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Writing about Literature through Theory, v. 1.0
- By: John Pennington and Ryan Cordell
- Version: 1.0
- Pub Date: February 2013
- eISBN: 978-1-4533-5380-6
- Pages: 274
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Table of Contents:
- About the Authors
- Chapter 1: Introduction: What Is Literary Theory and Why Should I Care?
- Chapter 2: Writing about Form: Developing the Foundations of Close Reading
- Chapter 3: Writing about Character and Motivation: Psychoanalytic Literary Criticism
- Chapter 4: Writing about Gender and Sexuality: Applying Feminist and Gender Criticism
- Chapter 5: Writing about Racial, Ethnic, and Cultural Identity
- Chapter 6: Writing about Readers: Applying Reader-Response Theory
- Chapter 7: Writing about History and Culture from a New Historical Perspective
- Chapter 8: Writing about the Natural World
- Chapter 9: Reading and Writing in the Digital Age
- Chapter 10: Appendix A: Peer-Review Sheets
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Writing about Literature through Theory by Pennington and Cordell is the first introduction to literature text to embrace both the best of print culture and the opportunities of the digital age, while being grounded in the rhetoric and composition field pertaining to the developmental writing process. It is also unique because it uses literary theory as the foundation for students’ development as critical thinkers and writers. Following Gerald Graff’s ideas in “Disliking Books at an Early Age,”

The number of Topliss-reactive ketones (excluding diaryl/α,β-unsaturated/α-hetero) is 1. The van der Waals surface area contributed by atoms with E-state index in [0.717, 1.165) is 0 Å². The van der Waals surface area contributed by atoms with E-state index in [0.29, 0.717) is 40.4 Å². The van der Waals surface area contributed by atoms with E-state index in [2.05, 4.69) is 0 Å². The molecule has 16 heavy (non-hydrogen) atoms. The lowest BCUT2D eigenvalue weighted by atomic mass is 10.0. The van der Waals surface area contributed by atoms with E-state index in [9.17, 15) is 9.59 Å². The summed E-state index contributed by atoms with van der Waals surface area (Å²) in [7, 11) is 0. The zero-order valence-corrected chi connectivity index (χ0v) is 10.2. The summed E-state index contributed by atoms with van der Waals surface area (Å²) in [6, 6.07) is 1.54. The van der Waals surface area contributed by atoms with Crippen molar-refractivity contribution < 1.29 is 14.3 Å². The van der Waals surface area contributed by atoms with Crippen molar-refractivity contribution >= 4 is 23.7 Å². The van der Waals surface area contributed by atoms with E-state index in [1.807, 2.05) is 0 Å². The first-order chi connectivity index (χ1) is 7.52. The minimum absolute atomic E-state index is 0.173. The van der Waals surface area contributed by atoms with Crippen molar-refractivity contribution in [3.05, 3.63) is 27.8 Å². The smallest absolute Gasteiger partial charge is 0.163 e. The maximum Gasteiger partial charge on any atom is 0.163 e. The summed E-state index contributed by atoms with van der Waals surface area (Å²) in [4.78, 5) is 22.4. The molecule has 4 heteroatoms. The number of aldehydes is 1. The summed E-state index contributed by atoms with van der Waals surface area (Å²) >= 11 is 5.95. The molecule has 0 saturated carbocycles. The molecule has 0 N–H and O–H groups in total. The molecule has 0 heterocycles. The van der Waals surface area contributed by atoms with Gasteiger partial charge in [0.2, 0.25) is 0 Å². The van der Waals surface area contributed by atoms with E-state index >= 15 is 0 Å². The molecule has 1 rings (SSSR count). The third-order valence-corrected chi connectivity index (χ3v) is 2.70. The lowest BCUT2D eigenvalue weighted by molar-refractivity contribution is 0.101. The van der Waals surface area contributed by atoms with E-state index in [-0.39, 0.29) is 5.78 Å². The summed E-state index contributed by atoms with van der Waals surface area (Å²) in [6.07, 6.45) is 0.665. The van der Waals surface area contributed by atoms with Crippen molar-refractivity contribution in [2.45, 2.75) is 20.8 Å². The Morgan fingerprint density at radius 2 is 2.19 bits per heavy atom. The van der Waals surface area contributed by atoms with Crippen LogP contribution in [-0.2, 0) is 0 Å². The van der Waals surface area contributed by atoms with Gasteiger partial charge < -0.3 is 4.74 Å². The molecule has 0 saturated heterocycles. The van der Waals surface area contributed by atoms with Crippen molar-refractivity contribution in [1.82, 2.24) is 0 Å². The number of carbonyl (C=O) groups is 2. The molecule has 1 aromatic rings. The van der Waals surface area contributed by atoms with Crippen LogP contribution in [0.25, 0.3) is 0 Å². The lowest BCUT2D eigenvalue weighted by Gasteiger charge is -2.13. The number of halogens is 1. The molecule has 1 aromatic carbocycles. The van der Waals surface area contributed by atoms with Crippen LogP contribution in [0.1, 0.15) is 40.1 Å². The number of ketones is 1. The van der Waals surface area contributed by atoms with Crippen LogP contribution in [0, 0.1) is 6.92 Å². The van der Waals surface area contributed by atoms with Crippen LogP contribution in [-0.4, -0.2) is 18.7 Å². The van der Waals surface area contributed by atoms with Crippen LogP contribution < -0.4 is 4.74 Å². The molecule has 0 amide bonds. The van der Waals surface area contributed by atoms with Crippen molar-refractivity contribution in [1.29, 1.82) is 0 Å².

Writing about Literature through Theory uses theoretical approaches to open literary texts up to students across the disciplines.
Writing about Literature through Theory focuses on writing as a process, and each chapter includes the following:Introductory material that defines theoretical schools of thought.
Each chapter is designed for students in introductory literature classes and describes these schools broadly, as areas of intellectual interest for students of literature.
Sample student essays from introductory literature classes that will follow initial drafts, peer editing, revising, and final versions.
Writing prompts that challenge the students to question the literary text using the theory under discussion.
Sample in-class activities for instructors. The authors designed these activities to include more in-class writing prompts that will help students begin thinking theoretically. In addition, there are group activities that will help students tie the text’s literary and theoretical readings together. And finally, there are sample questions to help generate and sustain in-class discussions.
Take a look at Writing about Literature through Theory by Pennington and Cordell today to see if it’s literary theory focus and plethora of in chapter assets suit the needs of your course and students.
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